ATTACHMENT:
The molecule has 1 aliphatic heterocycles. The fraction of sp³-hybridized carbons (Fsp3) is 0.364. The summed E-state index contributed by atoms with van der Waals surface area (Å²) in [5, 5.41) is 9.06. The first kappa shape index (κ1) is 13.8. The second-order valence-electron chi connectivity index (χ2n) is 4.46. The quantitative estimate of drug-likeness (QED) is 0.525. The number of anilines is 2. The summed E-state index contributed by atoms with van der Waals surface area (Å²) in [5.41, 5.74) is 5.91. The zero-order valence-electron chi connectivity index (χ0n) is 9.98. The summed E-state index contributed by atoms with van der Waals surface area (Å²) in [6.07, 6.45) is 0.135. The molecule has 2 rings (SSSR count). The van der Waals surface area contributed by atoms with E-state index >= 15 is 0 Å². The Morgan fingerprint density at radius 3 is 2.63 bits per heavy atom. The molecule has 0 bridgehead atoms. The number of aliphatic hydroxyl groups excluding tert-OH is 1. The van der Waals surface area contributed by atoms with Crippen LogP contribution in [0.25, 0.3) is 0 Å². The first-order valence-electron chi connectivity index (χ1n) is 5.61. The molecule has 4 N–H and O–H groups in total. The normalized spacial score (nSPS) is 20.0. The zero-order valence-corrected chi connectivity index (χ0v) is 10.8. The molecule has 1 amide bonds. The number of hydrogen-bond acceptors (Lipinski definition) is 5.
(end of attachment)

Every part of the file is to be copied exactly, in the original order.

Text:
The molecule has 1 aliphatic heterocycles. The fraction of sp³-hybridized carbons (Fsp3) is 0.364. The summed E-state index contributed by atoms with van der Waals surface area (Å²) in [5, 5.41) is 9.06. The first kappa shape index (κ1) is 13.8. The second-order valence-electron chi connectivity index (χ2n) is 4.46. The quantitative estimate of drug-likeness (QED) is 0.525. The number of anilines is 2. The summed E-state index contributed by atoms with van der Waals surface area (Å²) in [5.41, 5.74) is 5.91. The zero-order valence-electron chi connectivity index (χ0n) is 9.98. The summed E-state index contributed by atoms with van der Waals surface area (Å²) in [6.07, 6.45) is 0.135. The molecule has 2 rings (SSSR count). The van der Waals surface area contributed by atoms with E-state index >= 15 is 0 Å². The Morgan fingerprint density at radius 3 is 2.63 bits per heavy atom. The molecule has 0 bridgehead atoms. The number of aliphatic hydroxyl groups excluding tert-OH is 1. The van der Waals surface area contributed by atoms with Crippen LogP contribution in [0.25, 0.3) is 0 Å². The first-order valence-electron chi connectivity index (χ1n) is 5.61. The molecule has 4 N–H and O–H groups in total. The normalized spacial score (nSPS) is 20.0. The zero-order valence-corrected chi connectivity index (χ0v) is 10.8. The molecule has 1 amide bonds. The number of hydrogen-bond acceptors (Lipinski definition) is 5.